Family's open air swimming plea after Doncaster teen's death in lake
The family of a Doncaster teenager who died after jumping into a lake have issued a plea urging people to stay away from open water during hot weather.
19-year-old Taylor Matthews, known as Tay, tragically passed away after jumping into the water at Skelbrooke Quarry near Doncaster from a bank around 30ft high, in July 2018.
Now the family of the ‘amazing lad’ are calling for people to stay out of open water this summer.
The inquest into his death ruled that Tay died from immersion, with his body instantly shutting down due to the cold water.
As part of South Yorkshire Fire and Rescue’s new Dying For A Dip campaign, his aunt, Toni Matthews, is pleading with people to not follow in Tay’s footsteps.
“Taylor was a strong swimmer but when he entered the cold water, and his body shut down, there was absolutely nothing he could do,” she said.
“People really don’t have any idea how dangerous open water can be. We don’t want any family to have to go through the pain we’ve suffered.
“To anyone even considering going for a dip in open water, planned or not, please don’t do it. And if you’ve got kids, make sure they know how dangerous it is.”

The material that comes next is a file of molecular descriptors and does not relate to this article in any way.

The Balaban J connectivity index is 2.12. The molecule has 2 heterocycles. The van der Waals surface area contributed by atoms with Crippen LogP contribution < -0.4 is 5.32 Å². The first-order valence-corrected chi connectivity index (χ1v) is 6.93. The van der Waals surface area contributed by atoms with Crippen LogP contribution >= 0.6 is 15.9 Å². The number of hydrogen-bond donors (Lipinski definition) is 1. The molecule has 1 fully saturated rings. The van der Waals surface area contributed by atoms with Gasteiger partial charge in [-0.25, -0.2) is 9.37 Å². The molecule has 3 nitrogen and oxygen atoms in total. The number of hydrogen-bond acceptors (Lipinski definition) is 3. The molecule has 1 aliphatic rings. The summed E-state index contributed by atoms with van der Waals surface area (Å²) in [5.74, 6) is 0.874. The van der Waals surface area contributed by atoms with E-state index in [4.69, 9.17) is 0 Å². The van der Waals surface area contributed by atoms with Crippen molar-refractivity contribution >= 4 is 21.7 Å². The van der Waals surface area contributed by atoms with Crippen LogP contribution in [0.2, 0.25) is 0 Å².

The collective message and campaign launch – which is also backed by agencies such as Yorkshire Water and FCC Environment, the company that looks after Skelbrooke Quarry – comes after the Royal Life Saving Society’s Drowning Prevention Week.
Station Manager Tom Hirst, one of South Yorkshire Fire and Rescue’s water safety leads, said: “What happened to Taylor was an absolute tragedy. It’s one of several similar incidents in Yorkshire over the last few years and each one is equally as heart breaking for their families.
“We want people to enjoy the warmer months and our amazing countryside, but we don’t want you entering bodies of open water, such as quarries, lakes and reservoirs, due to the hazards they present.
“Even when the sun is out the water can be so cold. You have no idea what lies underneath and hidden currents can overcome even the strongest of swimmers.
“Our advice is simple – unless you are part of an organised, supervised swimming group then please stay well clear of open water, as we don’t want any more families to have to go through the heart ache of a water related fatality like this one.
“It’s also worth pointing out that around half of the people who get in bother don’t intend to enter the water at all. So, if you are near rivers or lakes, please be extra careful and don’t get too close.”